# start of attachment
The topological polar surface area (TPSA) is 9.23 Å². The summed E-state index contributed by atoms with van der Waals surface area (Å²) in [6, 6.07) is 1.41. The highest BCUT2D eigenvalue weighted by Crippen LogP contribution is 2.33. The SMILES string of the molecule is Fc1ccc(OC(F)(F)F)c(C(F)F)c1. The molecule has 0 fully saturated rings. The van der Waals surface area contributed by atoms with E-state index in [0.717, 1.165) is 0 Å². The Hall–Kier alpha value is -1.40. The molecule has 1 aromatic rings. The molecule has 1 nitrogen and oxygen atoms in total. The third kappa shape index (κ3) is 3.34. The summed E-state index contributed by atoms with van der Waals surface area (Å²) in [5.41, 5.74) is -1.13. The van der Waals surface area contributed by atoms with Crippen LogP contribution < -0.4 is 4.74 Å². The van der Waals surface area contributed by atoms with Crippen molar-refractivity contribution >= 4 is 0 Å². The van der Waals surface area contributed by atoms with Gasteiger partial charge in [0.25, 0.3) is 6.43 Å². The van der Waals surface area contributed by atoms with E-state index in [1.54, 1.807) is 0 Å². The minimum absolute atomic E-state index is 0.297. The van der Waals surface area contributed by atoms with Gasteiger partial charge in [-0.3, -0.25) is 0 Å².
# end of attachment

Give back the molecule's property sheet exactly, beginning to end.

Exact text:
The topological polar surface area (TPSA) is 9.23 Å². The summed E-state index contributed by atoms with van der Waals surface area (Å²) in [6, 6.07) is 1.41. The highest BCUT2D eigenvalue weighted by Crippen LogP contribution is 2.33. The SMILES string of the molecule is Fc1ccc(OC(F)(F)F)c(C(F)F)c1. The molecule has 0 fully saturated rings. The van der Waals surface area contributed by atoms with E-state index in [0.717, 1.165) is 0 Å². The Hall–Kier alpha value is -1.40. The molecule has 1 aromatic rings. The molecule has 1 nitrogen and oxygen atoms in total. The third kappa shape index (κ3) is 3.34. The summed E-state index contributed by atoms with van der Waals surface area (Å²) in [5.41, 5.74) is -1.13. The van der Waals surface area contributed by atoms with Crippen LogP contribution < -0.4 is 4.74 Å². The van der Waals surface area contributed by atoms with Crippen molar-refractivity contribution >= 4 is 0 Å². The van der Waals surface area contributed by atoms with Gasteiger partial charge in [0.25, 0.3) is 6.43 Å². The van der Waals surface area contributed by atoms with E-state index in [1.54, 1.807) is 0 Å². The minimum absolute atomic E-state index is 0.297. The van der Waals surface area contributed by atoms with Gasteiger partial charge in [-0.3, -0.25) is 0 Å².